Jackson recommends recreating this track concept for optimal domestic horse and hoof health. He suggests fencing off the perimeter of the property and a few larger areas, then adding features like ponds, sand rolls, rocks, pea gravel, mineral licks, and shelters, to keep horses moving constantly and exploring their surroundings. Feed (primarily forage) is spaced out over the entire length of the track, further encouraging movement and slower, more natural eating habits. The track concept can accommodate any size property - the example that Jackson gave was for a 20 acre property, but the last chapter in the book showed a track that went around a 4 acre property.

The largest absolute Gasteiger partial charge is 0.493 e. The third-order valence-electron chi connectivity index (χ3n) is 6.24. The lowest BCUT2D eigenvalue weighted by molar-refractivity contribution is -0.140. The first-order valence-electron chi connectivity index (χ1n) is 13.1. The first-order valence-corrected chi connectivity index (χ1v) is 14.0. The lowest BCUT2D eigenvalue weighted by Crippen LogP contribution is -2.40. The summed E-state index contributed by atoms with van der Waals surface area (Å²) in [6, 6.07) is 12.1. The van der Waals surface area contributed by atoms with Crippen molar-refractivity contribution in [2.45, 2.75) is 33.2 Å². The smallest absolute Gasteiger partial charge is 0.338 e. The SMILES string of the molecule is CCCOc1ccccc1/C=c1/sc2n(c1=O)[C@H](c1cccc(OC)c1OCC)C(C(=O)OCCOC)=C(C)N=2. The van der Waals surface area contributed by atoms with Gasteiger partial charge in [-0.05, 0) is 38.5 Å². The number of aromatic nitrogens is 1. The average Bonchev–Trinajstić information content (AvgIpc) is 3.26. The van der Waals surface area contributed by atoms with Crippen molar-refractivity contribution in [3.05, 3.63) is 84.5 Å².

The book is a very quick read - it took me about two hours to go through it from cover to cover. While the information about how wild horses spend their time is useful and the ideas on how to recreate their lifestyle is interesting, it's unfortunately not going to be very practical for most horse owners, especially those in a boarding situation. I wouldn't recommend purchasing the book, primarily because you can find the information that's provided in the book by doing a quick Google search and reading up on it. In fact, here are a couple of good sites I found:
- Paddock Paradise (Jackson's web site)
- Paddock Paradise Wiki
- Paddock Paradise pictures
- Bitless Bridle UK
- Rockley Farm track
- A Google Images search also provides some nice pictures of existing paddock paradises
Having said all that, we need a way for our horses to get more exercise, eat less grass, and wear their feet more naturally, so we are working on a plan for a track system around our property. It will probably take us some time to figure out the details and actually get it built, but I'll keep you up-to-date on how it's going!